Anthrax

Christine “The Writer From Hell” Natanael skateboards down the backstreets of New York with those jam mongers, Anthrax…

THE PERENNIAL masters of most, those insaniacs from the Empire State, are on the road now with everyone’s favorite “Madman.” They are creating another page in the diary their way and taking their crunch across the country. With the latest Megaforce/Island release, State of Euphoria, climbing the charts, I had a chance to quiz Frank Bello and Scott Ian about the things in life that turn them on and piss them off.

Everyone knows what the peripherals and the orchestrated press releases say, but I tried to get inside their heads and find out how they tick. What I learned is that Anthrax is a passionate group – passionate in their music and in their diverse lifestyles. They are opinionated and outspoken, honest and demanding. Their current tour with Ozzy will be continuing through the month of February before jumping off to a headlining tour of Europe. Next come a two and a half month jaunt running head-on into a summer U.S. headlining tour. The “Not-man” would have it no other way.

“Our whole purpose of being in a band is the touring aspect,” says the lunatic stringman, Scott Ian. “I mean, I get tired, especially if I’m on the road for ten months. Sometimes it can be a grind, but the show is what keeps me going. I’m in a new city usually every day or every other day, and I’m playing a show to a new crowd who hasn’t seen it yet. They’re ready for it, and they’re ready to go nuts, and that’s what keeps me going. When you know you’ve got a show to play, that’s what it’s all about.”

Their touring schedule is a thing that would grind most people into the ground. Many hours on vans and buses, in hotels, sleazy motels, greasy cold food, and hardly enough sleep, photos and interviews in each city, and the never-ending presence of the fans – they keep from bugging out by getting into their own fun.

“We do surprise attacks on each other,” laughs Frank Bello. “Whoever falls asleep first in the bunks, we pull them out and start stompin’ on their ass to kid around. We pull the covers off and stuff. We have a great time.”

“But,” adds Scott, “a lot of the things that happen on the tour that we think are hysterical other people wouldn’t think are too funny. My whole life on tour, every city I go in, I go into comic book stores. I go around and search for them.”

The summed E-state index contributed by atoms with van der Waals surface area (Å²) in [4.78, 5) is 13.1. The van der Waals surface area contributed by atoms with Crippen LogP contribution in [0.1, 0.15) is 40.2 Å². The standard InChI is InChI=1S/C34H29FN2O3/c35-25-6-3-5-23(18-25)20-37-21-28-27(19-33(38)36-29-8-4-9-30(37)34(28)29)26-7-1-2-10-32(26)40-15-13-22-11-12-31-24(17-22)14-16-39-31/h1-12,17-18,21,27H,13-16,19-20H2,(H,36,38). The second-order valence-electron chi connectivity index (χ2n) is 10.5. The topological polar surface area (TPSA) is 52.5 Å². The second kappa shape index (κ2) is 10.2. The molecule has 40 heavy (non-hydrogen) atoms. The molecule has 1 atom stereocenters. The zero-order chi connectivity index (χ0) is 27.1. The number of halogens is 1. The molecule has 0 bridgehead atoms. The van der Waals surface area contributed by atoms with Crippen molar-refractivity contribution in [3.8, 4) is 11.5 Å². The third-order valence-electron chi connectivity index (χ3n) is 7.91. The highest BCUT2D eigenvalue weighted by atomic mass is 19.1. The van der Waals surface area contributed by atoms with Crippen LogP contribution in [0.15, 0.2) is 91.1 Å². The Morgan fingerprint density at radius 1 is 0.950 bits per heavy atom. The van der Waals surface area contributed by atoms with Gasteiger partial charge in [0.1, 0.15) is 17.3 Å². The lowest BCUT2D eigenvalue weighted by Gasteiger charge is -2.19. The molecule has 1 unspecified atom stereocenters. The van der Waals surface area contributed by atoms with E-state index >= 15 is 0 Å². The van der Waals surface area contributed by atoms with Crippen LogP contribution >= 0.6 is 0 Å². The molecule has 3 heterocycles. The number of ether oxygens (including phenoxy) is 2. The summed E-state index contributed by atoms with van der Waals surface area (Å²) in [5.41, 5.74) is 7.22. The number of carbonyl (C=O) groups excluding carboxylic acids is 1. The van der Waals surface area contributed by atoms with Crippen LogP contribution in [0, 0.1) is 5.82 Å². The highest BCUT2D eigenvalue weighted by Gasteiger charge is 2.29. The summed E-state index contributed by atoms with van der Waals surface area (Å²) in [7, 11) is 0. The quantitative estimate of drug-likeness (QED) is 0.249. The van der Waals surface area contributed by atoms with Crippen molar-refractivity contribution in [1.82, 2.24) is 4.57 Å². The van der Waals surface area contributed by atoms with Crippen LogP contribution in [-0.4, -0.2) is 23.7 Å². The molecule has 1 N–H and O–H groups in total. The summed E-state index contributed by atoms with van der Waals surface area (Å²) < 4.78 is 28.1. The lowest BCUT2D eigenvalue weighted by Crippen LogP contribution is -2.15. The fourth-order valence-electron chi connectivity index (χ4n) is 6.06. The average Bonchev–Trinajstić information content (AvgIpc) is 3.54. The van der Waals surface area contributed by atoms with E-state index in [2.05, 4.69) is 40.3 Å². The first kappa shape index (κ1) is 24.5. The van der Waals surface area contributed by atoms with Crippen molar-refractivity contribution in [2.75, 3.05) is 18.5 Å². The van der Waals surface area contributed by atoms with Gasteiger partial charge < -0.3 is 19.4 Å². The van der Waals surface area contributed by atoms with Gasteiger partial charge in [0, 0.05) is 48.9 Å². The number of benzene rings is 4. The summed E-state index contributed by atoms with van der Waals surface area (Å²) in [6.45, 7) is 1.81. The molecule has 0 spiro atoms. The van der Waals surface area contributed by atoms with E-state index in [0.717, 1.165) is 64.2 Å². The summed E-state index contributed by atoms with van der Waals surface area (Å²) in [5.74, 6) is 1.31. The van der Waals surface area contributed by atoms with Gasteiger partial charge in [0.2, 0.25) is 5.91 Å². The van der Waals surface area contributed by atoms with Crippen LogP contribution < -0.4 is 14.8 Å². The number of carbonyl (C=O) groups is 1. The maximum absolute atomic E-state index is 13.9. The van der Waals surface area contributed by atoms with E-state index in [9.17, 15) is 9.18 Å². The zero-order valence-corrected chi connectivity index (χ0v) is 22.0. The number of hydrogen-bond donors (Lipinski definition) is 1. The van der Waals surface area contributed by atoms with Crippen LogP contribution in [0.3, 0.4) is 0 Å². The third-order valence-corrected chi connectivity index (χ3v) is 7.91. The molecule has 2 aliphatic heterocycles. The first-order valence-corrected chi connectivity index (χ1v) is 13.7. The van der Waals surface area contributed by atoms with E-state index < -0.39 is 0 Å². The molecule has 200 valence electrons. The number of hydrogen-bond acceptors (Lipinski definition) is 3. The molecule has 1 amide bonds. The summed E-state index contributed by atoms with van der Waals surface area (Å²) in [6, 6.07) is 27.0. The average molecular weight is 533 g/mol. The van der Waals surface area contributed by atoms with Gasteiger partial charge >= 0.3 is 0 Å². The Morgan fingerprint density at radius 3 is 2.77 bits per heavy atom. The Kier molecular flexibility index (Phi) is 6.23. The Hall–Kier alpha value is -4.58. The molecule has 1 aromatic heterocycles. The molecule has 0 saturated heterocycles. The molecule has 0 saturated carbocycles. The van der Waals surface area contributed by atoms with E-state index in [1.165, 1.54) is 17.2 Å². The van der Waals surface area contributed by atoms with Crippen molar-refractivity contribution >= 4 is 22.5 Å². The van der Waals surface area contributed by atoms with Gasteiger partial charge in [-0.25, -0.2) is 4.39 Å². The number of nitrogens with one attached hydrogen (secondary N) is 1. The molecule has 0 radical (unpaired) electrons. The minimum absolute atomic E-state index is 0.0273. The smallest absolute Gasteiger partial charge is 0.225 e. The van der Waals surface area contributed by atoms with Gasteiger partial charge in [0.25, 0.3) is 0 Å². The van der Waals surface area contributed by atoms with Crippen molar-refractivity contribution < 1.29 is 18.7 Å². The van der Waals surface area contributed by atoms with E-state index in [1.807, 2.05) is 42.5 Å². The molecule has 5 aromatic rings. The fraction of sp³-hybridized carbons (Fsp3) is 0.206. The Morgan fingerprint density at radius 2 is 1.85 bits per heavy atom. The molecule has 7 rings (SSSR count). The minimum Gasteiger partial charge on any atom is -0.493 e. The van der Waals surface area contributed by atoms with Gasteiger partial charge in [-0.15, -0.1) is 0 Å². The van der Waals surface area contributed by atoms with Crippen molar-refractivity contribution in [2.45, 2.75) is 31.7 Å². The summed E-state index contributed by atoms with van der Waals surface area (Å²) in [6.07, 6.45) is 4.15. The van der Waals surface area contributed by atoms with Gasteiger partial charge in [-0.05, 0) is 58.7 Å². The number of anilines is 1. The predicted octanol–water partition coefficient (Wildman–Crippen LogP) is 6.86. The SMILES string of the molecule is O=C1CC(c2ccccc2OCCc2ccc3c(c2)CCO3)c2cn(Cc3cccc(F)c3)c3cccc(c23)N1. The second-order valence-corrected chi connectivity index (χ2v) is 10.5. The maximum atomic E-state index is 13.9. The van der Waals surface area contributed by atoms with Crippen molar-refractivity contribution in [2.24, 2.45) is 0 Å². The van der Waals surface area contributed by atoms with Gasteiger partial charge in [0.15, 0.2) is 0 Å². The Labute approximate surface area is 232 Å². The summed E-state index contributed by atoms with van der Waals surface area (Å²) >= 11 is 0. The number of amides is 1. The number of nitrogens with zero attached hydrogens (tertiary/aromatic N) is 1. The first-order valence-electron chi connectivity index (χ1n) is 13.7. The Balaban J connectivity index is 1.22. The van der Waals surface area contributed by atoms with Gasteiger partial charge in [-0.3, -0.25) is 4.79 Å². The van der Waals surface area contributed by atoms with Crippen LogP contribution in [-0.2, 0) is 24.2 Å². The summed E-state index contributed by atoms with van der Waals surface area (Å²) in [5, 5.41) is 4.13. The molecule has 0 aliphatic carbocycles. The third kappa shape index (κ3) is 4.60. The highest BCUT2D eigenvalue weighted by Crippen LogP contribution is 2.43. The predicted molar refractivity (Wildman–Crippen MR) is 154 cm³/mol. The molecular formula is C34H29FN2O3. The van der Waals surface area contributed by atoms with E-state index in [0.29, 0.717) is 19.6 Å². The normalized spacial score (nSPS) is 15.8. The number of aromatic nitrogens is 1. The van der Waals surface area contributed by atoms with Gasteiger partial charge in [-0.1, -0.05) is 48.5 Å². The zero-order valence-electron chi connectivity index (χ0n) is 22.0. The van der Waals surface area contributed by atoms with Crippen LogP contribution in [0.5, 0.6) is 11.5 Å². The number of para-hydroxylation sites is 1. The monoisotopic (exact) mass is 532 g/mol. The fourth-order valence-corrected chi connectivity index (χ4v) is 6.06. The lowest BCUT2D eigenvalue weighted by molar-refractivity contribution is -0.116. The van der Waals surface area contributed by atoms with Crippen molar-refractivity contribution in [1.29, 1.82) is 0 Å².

Comic books? Ah yes, I remember hearing that comics are something that are a part of the core of Anthrax. The guys themselves can be seen as fun-loving comic characters (Saturday morning cartoon show, anybody?), but it goes much deeper than that – deep, deep into the world of underground comics.

Here is a world that is inhabited by those special children, a breed that have refused to grow up and cast aside the paperback friends and super-heroes that kept them company on many a lonely day. Characters such as Charles Burns’ El Borba, Bill Sienkiewicz’s Elektra, and Brian Borland’s The Killing Joke and Judge Dred have molded and shaped the malleable grey matter of Ian and Co. These great friends are collectible artworks now, much to the surprise and horror of the “artistes” of the snobbish art-fart society. They are kept encased in plastic and stored with the utmost care. Some are worth more than just a little chump change.

“I helped Scott move into his new apartment,” sighs a suddenly tired Frank Bello. “He has boxes and boxes of comic books. Danny has a bunch and Charlie does too, but Scott has the most.”

“I started collecting them when I was five,” exclaims Ian. “At first it was all Marvel and DC stuff because there wasn’t anything else. But for the last year I have been spending most of my money on back issues and limited first editions of Steven King stuff.”

Many of the aforementioned “boxes and boxes” are stored back at Mom Ian’s crib as well as taking up some serious closet space over at the new apartment. If he had his way, he’d be spending all his money on limited King first editions and comics, but the new Mrs. Ian would surely kill him. Guess it was a hard decision, but he opted to spring for the new couch instead of sleeping on the streets. Steven King is one of the passions of Anthrax, and Scott hopes to meet his idol on this year’s tour.

“Our manager spoke to Steven King on the phone during the making of the last album because the song ‘Among the Living’ was about The Stand and ‘Skeleton In The Closet’ was about another one of his stories. The lawyers at Atlantic got paranoid about the lyrics and said we had to get permission. It turned out that he is a fan of the band. We’re hoping to go up to Maine when we’re on tour and meet him.”